Brendan Maloney-USA TODAY Sports
Kawhi Leonard’s breakout performance may have already come in the 2013 playoffs, but with the San Antonio Spurs vying for another title with an aging Big Three, they will need Leonard to be even better in the 2013-14 season to bolster their title hopes.
In 21 playoff games, Leonard averaged 13.5 points, nine rebounds and 1.8 steals while shooting 54.5 percent from the field and 39 percent from three as San Antonio came one rebound away from winning the championship.
Those numbers were improvements over his regular-season stats of 11.9 points, six rebounds and 1.7 steals on 49.4 percent shooting and 37.4 percent from three-point range.
While Tim Duncan, Tony Parker and Manu Ginobili will all be pacing the floor for the Spurs once again, Gregg Popovich has proven in the past that keeping his veterans fresh matters far more than winning a few regular-season games. Ginobili, in particular, will need the rest to preserve his body, and that will give Leonard more responsibilities on the offensive end.
After struggling as a shooter during his time at San Diego State, Leonard completely revamped his jumper, emerging as a reliable three-point threat and an elite shooter from the corners. He connected on 37.1 percent of his spot-up threes last year and gave San Antonio valuable spacing from the wing.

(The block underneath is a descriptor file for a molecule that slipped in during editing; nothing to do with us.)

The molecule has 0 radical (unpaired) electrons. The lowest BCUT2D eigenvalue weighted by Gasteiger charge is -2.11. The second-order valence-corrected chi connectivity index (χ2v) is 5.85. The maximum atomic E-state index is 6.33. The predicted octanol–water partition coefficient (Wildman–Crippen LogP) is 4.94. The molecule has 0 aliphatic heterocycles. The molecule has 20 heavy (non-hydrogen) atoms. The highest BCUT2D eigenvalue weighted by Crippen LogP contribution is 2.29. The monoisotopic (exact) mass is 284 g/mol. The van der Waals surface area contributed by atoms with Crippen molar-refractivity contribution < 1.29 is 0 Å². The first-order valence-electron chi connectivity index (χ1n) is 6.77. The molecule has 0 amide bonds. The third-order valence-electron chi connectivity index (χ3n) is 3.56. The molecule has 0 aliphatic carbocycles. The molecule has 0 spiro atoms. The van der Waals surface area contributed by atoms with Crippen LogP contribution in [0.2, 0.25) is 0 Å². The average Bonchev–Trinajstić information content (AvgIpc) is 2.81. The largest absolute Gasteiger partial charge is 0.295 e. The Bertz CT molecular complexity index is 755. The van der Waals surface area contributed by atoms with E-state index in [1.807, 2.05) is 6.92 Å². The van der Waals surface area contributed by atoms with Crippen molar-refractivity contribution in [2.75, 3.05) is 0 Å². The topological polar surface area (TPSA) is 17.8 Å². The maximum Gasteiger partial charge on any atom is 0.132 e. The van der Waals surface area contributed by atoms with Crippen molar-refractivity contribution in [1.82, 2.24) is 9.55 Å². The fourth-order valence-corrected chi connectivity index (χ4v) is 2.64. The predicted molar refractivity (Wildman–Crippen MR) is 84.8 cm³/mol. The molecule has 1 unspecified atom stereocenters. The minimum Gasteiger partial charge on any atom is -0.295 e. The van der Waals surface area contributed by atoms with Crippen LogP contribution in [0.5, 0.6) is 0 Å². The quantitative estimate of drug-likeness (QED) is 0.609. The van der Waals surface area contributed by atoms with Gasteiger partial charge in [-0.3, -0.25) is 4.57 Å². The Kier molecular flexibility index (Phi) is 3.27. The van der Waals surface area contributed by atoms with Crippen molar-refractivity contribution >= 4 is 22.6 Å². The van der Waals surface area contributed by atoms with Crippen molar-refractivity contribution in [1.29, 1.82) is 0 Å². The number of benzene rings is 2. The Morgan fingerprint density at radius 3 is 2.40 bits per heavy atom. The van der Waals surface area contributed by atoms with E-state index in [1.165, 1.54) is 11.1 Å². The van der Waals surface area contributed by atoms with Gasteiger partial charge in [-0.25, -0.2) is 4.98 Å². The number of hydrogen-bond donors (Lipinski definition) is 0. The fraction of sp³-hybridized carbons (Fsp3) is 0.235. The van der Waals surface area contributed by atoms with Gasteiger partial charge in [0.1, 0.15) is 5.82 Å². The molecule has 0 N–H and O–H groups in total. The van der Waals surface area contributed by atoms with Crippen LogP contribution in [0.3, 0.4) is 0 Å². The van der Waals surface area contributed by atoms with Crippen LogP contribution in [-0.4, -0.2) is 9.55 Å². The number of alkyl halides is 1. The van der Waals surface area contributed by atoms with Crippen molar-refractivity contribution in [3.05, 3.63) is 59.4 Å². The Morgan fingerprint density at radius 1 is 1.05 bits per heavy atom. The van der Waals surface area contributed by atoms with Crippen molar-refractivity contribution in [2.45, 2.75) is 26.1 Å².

He also improved as a ball-handler, despite not averaging many assists. In the playoffs he was able to handle the ball in transition and attack the rim at will. He will need to improve as a passer in his third NBA campaign, but he proved last season that he is not just an off-ball threat.
Where Leonard makes his biggest impact though, is on defense and the glass. Leonard uses his absurd wingspan and gigantic hands to be an absolute nightmare guarding the ball, and thanks to his quickness and ability to play passing lanes he was able to cover guards, small forwards and even some power forwards.
According to 82Games, Leonard held opposing small forwards to a PER of just 12.6, and San Antonio was 4.6 points worse on defense per 100 possessions when he was off the floor.
Leonard also dominated the glass from the perimeter. He had nine double-digit rebounding games in the playoffs and was the Spurs' best rebounder besides Duncan in the postseason.
Despite being just 6’7”, Leonard used his length and athleticism to sky for tough boards on both ends of the floor. He kept dozens of possessions alive and against the small-ball Miami Heat was able to keep LeBron James and Dwyane Wade from crashing the boards from the perimeter.
With no quality reserve small forward on the roster, Leonard should routinely be playing 36-plus minutes per game and should contend for an All-Star berth in 2014.